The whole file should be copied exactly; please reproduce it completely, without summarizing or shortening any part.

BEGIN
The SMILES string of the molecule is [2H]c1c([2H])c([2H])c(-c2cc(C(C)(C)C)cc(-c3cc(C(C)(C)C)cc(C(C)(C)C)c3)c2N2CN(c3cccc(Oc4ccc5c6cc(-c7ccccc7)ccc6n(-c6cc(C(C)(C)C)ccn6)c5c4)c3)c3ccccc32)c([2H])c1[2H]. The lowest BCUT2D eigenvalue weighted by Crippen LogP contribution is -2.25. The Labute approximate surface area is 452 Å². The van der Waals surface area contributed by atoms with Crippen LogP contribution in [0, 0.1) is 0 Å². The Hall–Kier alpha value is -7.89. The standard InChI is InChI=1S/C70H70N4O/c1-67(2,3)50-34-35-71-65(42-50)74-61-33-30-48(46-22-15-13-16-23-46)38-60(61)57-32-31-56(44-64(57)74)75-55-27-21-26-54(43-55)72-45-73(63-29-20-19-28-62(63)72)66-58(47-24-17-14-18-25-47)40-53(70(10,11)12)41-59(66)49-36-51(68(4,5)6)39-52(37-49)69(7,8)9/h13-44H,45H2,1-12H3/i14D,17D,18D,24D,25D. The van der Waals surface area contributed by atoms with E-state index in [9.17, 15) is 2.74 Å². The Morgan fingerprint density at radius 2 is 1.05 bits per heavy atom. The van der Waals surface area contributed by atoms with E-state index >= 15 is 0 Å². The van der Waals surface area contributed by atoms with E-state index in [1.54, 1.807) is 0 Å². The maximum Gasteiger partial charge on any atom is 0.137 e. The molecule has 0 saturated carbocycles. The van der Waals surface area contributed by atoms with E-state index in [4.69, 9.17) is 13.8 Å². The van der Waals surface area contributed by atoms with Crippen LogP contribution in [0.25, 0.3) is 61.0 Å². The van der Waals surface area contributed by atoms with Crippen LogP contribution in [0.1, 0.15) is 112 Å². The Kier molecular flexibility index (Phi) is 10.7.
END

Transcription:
The SMILES string of the molecule is [2H]c1c([2H])c([2H])c(-c2cc(C(C)(C)C)cc(-c3cc(C(C)(C)C)cc(C(C)(C)C)c3)c2N2CN(c3cccc(Oc4ccc5c6cc(-c7ccccc7)ccc6n(-c6cc(C(C)(C)C)ccn6)c5c4)c3)c3ccccc32)c([2H])c1[2H]. The lowest BCUT2D eigenvalue weighted by Crippen LogP contribution is -2.25. The Labute approximate surface area is 452 Å². The van der Waals surface area contributed by atoms with Crippen LogP contribution in [0, 0.1) is 0 Å². The Hall–Kier alpha value is -7.89. The standard InChI is InChI=1S/C70H70N4O/c1-67(2,3)50-34-35-71-65(42-50)74-61-33-30-48(46-22-15-13-16-23-46)38-60(61)57-32-31-56(44-64(57)74)75-55-27-21-26-54(43-55)72-45-73(63-29-20-19-28-62(63)72)66-58(47-24-17-14-18-25-47)40-53(70(10,11)12)41-59(66)49-36-51(68(4,5)6)39-52(37-49)69(7,8)9/h13-44H,45H2,1-12H3/i14D,17D,18D,24D,25D. The van der Waals surface area contributed by atoms with E-state index in [9.17, 15) is 2.74 Å². The Morgan fingerprint density at radius 2 is 1.05 bits per heavy atom. The van der Waals surface area contributed by atoms with E-state index >= 15 is 0 Å². The van der Waals surface area contributed by atoms with E-state index in [1.54, 1.807) is 0 Å². The maximum Gasteiger partial charge on any atom is 0.137 e. The molecule has 0 saturated carbocycles. The van der Waals surface area contributed by atoms with E-state index in [4.69, 9.17) is 13.8 Å². The van der Waals surface area contributed by atoms with Crippen LogP contribution in [0.25, 0.3) is 61.0 Å². The van der Waals surface area contributed by atoms with Crippen LogP contribution in [0.1, 0.15) is 112 Å². The Kier molecular flexibility index (Phi) is 10.7.